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Lessons learned through body and the mind


After years of toying around with various martial arts, I started Tai Chi in 1992 with a great teacher in Chicago.  I worked with him three years then moved. I couldn’t find a teacher where I was after that, so I kept doing what I had learned and then offered to share it with others. I made sure they knew I was not a teacher but a fellow student. That went on another decade plus. It’s been off and on since moving to Las Cruces.

            I’ve made a new commitment. The discipline taught me so much I owed it to myself to return to it. There are life lessons learned through Tai Chi that are of great importance. We know these lessons over time intellectually, but we need a way to learn them inwardly.

            That’s the primary lesson Tai Chi taught me. In Tai Chi, we learn a set of movements and postures. But if they don’t become internalized, they are not our form. They are not conformed to our body and our needs. They remain somebody else’s.

            If learnings remain “head-knowledge” and do not become “heart-knowledge,” they’re not authentic. We can’t live on borrowed knowledge. It’s like living on borrowed faith. Knowledge must be experiential. We can only be responsible for our own art; we take ownership, or we are doing somebody else’s art. Tai Chi can teach us if we’re willing to learn.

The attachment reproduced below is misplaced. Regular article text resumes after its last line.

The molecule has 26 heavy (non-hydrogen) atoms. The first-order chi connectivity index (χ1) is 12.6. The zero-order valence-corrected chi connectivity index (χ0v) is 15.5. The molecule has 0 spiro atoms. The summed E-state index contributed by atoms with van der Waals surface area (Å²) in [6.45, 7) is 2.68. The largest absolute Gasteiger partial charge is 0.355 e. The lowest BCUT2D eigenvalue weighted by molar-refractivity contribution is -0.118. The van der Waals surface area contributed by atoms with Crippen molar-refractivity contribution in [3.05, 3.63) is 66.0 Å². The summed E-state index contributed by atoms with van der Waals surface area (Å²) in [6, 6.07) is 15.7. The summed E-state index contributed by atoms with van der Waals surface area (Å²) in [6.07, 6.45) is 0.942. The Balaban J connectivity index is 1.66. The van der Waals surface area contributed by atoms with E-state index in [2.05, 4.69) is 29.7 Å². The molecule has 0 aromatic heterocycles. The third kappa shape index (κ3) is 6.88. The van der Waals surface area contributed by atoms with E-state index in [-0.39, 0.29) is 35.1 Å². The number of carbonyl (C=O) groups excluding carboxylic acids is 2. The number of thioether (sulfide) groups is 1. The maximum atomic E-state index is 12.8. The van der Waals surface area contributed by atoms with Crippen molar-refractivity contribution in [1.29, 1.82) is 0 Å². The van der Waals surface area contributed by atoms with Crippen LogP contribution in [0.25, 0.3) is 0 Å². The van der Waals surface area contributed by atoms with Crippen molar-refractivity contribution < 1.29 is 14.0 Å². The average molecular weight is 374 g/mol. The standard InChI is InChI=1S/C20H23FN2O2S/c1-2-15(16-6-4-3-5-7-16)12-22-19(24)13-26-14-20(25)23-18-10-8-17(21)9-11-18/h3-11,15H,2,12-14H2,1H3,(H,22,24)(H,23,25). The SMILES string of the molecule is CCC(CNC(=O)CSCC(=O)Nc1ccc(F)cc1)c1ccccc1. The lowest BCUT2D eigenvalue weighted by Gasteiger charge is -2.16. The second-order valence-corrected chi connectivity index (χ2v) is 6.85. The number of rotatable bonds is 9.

The second lesson is we have only the moment in which we are living, so we must be awake and aware and open to things as they are, not as we imagine or hope them to be. Most of us live alongside our lives, so to speak; we are not fully present at any given moment to the options we have.  We may be doing one thing and thinking about something completely different. We live in distractions, particularly in this frenzied culture of 21st century America.  We keep thinking there’s something more or other than the moment in which we find ourselves. There isn’t. 

The immediacy of Tai Chi can teach us that. We have only the moment in which to act.  There is no other moment available.

The third lesson is that we can be simultaneously relaxed and aware.  This lesson is hard to learn because it represents a paradox.  The secret is that relaxation is not physical flabbiness or loss of concentration.  The Chinese term is wu-weiWu-wei does not mean non-action so much as it means action which is so natural as to be harmonious with our being, and thus appears effortless.  For this to happen we must be aware and present in the moment, yet so relaxed as to be supple and available.

Tai Chi is not something alongside the rest of life. It is not a game for leisure time. It is a discipline that offers lessons for daily, ordinary life. After I had been working with my teacher in Chicago for several years, I was out to lunch with a friend who asked, “What is it you do in Tai Chi?” I said, “Let’s go down to the point on the lake and I’ll show you.”

I went through the form as I knew it. My friend pondered a moment and said, “Tai Chi is all about receiving and letting go. It’s the dance of life.” 

I am by no means complete; I’m still learning the dance of life. It’s a long-term calling.  If you learn these lessons through other means, and you can, blessings upon you. 

Gabriel Rochelle